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Finding a Career in Biotechnology vs. Biomedical Engineering

January 19, 2023 - Emily Newton

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Biotechnology vs. biomedical engineering — two similar fields of study with a few marked differences — have numerous potential jobs. Both sciences are growing rapidly as people manipulate the world around them to find solutions to hunger, diseases, disabilities and the need for sustainable fuel. What are some promising career paths for each one? Here’s what you should know in order to weigh the opportunities of biotechnology vs. biomedical engineering.

Defining the Terms of Biotechnology vs. Biomedical Engineering

Biotechnology harnesses the power of biological processes, cells and organisms to create products and services. As the name suggests, it’s a combination of biology and engineering. The history of modifying living things to fulfill human needs dates back to at least 10,000 years ago, when people began domesticating crops. Still, scientists consider modern biotech to have started in the 1970s with the invention of genetic engineering.

Biotechnology can address environmental, agricultural, pharmaceutical and epidemiological problems on a broad scale. For example, gene manipulation allows scientists to create DNA vaccines, which they can produce much faster than traditional ones that employ bacteria or viruses. Certain types of genetically modified pigs have less phosphorus in their waste, reducing water pollution.

Biomedical engineering also combines biology and engineering and has a lot of overlap with biotechnology. However, it focuses on treating and diagnosing ailments. This field emerged very recently and incorporates a stronger focus on math and physics. Biomedical engineers create prosthetic devices, implants, monitors, imaging devices and even artificial organs and tissues, allowing rapid medical advancements.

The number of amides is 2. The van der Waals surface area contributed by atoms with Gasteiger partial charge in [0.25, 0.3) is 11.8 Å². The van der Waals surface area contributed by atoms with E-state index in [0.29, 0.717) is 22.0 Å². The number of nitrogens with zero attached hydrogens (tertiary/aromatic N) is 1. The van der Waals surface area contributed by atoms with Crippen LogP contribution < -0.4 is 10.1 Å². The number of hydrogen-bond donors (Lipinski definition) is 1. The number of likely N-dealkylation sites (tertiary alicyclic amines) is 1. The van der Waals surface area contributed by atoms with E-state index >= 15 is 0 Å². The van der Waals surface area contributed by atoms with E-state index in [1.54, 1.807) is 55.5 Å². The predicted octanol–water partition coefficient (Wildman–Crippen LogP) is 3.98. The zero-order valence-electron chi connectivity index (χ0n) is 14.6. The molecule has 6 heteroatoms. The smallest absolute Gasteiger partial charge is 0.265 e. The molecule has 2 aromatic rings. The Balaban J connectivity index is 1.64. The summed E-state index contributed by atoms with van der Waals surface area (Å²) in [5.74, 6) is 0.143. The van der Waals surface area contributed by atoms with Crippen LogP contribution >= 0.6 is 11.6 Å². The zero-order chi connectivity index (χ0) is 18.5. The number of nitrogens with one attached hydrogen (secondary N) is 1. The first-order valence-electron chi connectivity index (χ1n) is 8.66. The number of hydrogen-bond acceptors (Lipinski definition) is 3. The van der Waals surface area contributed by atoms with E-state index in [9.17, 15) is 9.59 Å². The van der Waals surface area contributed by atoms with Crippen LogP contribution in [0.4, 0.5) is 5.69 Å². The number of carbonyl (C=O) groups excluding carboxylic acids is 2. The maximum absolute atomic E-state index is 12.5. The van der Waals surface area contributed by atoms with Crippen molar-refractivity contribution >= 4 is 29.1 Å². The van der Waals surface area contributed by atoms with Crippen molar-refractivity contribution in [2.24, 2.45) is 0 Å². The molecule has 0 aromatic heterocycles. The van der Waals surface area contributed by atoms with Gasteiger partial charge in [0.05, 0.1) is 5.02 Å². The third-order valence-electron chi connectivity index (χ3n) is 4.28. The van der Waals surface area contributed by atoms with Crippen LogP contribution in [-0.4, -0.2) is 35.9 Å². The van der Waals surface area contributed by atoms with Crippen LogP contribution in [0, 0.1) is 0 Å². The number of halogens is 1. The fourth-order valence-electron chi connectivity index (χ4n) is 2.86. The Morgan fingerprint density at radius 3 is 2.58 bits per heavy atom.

Biotechnology Job Categories

This science is divided into distinct branches, each assigned a color for distinction. The list gets pretty long, but here are the main color categories and some careers that fit each one.

1. White: Industrial Technology

When creating new chemicals and energy sources, why not look to the natural world for inspiration? White biotechnology uses plants, mold, yeast and bacteria to make products that create little waste and break down easily. Such products include food additives, artificial sweeteners, fuels and solvents.

Someone in this industry might work as a microbiology analyst, molecular biologist, process chemist or researcher. 

2. Green: Agricultural Technology

The world is hungry. This branch of biotechnology seeks to reduce agricultural production costs, grow bigger crops in smaller areas, kill weeds, make plants resistant to disease and more. Scientists can bypass thousands of years of domestication by genetically modifying crops to get immediate results. 

They’ve recently modified corn to produce a protein that kills insects. It’s the same type of protein some organic farmers spray on their vegetables. Since the corn releases this protein on its own, it reduces the need to spray pesticides and other animals and humans can still eat the corn.

Some products address human behavioral issues. Certain potatoes have been modified not to bruise easily, because people often mistake brown bruises for mold. Because these potatoes retain an even color despite being dropped, packaged or cut open, people are less likely to throw them away. This eliminates food waste.

A person who wants to work in the green biotech sector could be a data scientist, genetic engineer or farm-technology manager.

3. Blue: Marine Technology